What’s being marked on Buß- und Bettag (Day of Repentance and Prayer)?

What’s being marked on Buß- und Bettag (Day of Repentance and Prayer)?

This Wednesday, November 22, is a day off work in Saxony - and a day off school in Bavaria - as these states mark the Buß- und Bettag (Day of Repentance and Prayer). Germans may joke that it’s a great day to stay in bed (Bett), but the origins of this holiday are actually much more solemn. We take a look at the history and purpose of the day. 

What is Buß und Bettag?

Buß und Bettag (Day of Repentance and Prayer) is a time when Protestant churches in Germany celebrate a day of repentance and prayer, similar to the Eidgenössische Dank-, Buss- und Bettag in Switzerland. 

When is Buß und Bettag in 2023?

Buß und Bettag is celebrated on the penultimate Wednesday before the beginning of the Protestant liturgical year on the first Sunday of Advent. This means it is always on the Wednesday that falls between November 16 and 22. 

In 2023, Buß und Bettag is on Wednesday, November 22. 

Is the Day of Repentance and Prayer a public holiday in Germany?

The Day of Repentance and Prayer used to be a public holiday across the whole of Germany, but nowadays is only a holiday in the state of Saxony. It is also a school holiday in Bavaria - meaning all schools and most kindergartens are closed in the free state on this day. To explain why this is the case, we need to dive into the history of the Day of Repentance and Prayer. 

History of Repentance Day

Throughout history, all the way back to antiquity, people have often been urged to practise repentance and prayer in response to looming crises. In the face of emergencies and danger, entire populations would be called to repent, fast and pray, to throw themselves on the mercy of the gods. 

The Christian custom of repentance and prayer

This custom was also practised by Christians. In one particular story in the Bible, Jonah is sent by God to Nineveh to announce that the city was going to be overthrown. Anguished, the King of Nineveh called on his people to fast and “turn every one from his evil way… and repent”. 

In medieval times, Christians would practise repentance on Ember days, quarterly blocks of three days set aside for fasting, prayer and abstinence. The purpose of Ember days was to give thanks to God for the gifts of nature, teach men to use them in moderation and provide assistance to the needy. 

The first day of prayer

After the Reformation, the Protestant Church continued this tradition, periodically calling penance days in response to specific circumstances. 

Then, in 1532, soldiers under the command of the Ottoman Empire invaded the eastern corner of the Holy Roman Empire. In response, Emperor Charles V in Strasbourg called what is now considered to be the first official general day of prayer.

Over the following centuries, multiple territories within the Holy Roman Empire all called and affixed their own days of repentance and prayer. In fact, so many different parishes announced them that Buß- und Bettage began to increase rapidly in number.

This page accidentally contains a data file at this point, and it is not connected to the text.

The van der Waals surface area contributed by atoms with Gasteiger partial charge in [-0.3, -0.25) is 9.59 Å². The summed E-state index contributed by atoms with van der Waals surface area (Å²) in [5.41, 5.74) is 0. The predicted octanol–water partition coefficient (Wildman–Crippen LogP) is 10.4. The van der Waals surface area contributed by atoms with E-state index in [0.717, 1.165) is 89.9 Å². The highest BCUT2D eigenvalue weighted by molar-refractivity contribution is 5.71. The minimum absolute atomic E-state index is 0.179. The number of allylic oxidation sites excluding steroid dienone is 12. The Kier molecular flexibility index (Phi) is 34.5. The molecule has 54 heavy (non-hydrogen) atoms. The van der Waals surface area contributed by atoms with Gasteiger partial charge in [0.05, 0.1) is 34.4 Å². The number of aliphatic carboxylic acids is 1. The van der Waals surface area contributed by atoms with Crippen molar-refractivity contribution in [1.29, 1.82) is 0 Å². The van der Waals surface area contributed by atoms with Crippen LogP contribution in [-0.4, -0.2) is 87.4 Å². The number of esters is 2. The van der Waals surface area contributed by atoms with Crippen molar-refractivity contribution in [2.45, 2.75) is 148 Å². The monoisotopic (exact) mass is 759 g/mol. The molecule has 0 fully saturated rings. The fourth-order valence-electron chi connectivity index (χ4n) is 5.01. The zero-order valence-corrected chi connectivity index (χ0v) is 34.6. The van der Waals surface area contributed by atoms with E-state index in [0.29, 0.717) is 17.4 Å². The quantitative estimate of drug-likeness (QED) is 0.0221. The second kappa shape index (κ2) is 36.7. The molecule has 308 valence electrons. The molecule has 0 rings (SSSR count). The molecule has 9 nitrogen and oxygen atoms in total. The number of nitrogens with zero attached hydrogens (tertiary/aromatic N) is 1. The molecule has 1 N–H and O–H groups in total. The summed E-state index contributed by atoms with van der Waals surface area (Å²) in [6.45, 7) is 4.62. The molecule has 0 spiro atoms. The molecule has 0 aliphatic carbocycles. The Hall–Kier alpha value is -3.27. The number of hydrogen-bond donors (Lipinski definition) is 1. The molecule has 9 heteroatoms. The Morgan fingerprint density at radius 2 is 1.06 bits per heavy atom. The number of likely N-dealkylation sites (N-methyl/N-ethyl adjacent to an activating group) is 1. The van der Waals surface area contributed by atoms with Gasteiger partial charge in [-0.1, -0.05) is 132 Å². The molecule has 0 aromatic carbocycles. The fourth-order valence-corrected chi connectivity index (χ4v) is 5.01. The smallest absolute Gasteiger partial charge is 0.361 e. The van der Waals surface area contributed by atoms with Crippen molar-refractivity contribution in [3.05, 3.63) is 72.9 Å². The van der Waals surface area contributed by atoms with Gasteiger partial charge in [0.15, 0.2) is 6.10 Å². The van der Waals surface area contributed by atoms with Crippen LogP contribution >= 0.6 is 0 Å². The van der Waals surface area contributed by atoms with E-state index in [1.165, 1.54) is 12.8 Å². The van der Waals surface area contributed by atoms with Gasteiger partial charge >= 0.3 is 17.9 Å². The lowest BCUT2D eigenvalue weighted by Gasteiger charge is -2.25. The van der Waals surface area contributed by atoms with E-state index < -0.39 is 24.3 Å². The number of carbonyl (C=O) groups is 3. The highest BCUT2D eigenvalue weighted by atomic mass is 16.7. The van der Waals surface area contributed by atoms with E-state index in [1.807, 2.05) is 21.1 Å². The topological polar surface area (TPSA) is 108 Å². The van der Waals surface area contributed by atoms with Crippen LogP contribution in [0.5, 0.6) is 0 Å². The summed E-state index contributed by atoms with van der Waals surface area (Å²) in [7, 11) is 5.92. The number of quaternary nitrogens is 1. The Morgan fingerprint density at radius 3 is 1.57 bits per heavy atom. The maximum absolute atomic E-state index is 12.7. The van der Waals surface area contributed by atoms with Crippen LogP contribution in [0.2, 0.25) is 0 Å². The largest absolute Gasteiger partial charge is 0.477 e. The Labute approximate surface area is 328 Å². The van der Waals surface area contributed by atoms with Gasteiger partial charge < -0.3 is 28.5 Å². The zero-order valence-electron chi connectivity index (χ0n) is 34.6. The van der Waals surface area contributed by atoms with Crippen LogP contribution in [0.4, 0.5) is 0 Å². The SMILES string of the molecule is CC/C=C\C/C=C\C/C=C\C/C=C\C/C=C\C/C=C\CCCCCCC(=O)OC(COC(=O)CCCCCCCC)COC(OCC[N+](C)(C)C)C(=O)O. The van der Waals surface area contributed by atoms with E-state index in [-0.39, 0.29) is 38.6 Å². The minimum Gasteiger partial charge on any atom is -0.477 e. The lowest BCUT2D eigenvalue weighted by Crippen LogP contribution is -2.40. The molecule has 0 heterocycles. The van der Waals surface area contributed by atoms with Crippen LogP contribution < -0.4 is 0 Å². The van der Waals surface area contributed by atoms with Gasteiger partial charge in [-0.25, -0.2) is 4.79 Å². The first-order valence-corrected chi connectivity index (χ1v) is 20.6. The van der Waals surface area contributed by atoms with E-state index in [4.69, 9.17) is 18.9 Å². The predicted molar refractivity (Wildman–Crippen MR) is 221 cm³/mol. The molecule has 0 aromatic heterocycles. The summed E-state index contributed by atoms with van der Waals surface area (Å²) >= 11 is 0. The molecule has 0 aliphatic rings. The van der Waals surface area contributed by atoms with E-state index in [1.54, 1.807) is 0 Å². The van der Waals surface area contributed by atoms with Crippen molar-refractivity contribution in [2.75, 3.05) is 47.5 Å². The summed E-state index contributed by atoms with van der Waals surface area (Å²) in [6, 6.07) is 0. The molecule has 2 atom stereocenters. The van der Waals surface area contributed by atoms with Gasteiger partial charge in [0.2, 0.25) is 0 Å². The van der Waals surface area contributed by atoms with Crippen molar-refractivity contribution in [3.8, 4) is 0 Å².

47 days of prayer become one

By 1878, within the different states that made up the German Empire, there were 47 different such feast days, celebrated on 24 different dates - presenting something of a logistical nightmare for a newly unified Germany. 

Prussia therefore fixed the last Wednesday before 23 November as the uniform Day of Repentance and Prayer, and made it a statutory day off work. Other Protestant churches eventually followed, and by 1934 the date was fixed nationwide. 

Buß and Bettag’s chequered history as a holiday

In 1939, Buß und Bettag was abolished as a statutory non-working day, to give more working hours towards the war effort. It was moved to a Sunday, before being moved back to a Wednesday in the postwar years. 

It remained a statutory holiday in all German states until 1967, when it was abolished as a holiday in the communist German Democratic Republic. Only after Reunification in 1990 was Buß und Bettag once again established as a statutory public holiday across the entire country. 

In 1994, however, the federal government passed a law to introduce long-term care insurance. This new branch of social security needed to be funded, and so the government proposed a solution: to decrease the number of public holidays in Germany by one, without increasing salaries. The additional revenue created on the extra workday could then be used to finance the insurance.  

All of the German states agreed to the proposal, except the Free State of Saxony, which instead chose to accept a higher charge on labour revenues. As of 1995, therefore, Buß und Bettag remains a holiday in Saxony only. 

How is Repentance Day marked in Germany?

On the Day of Repentance and Prayer, religious people in Germany will take the opportunity to pray and consider their faith. Many churches will hold special services to commemorate the day. For non-religious people, it’s simply a nice opportunity to take a day off work, perhaps building annual leave around the day to take a holiday, or simply spending the day off with family and friends. 

Like Good Friday, the Day of Repentance and Prayer is a designated silent holiday in Germany, and as such in some areas, certain activities are banned, for instance, dance events, the operation of slot machines, and even the opening of arcades. 



Abi Carter

Managing Editor at IamExpat Media. Abi studied German and History at the University of Manchester and has since lived in Berlin, Hamburg and Utrecht, working since 2017 as a writer,...

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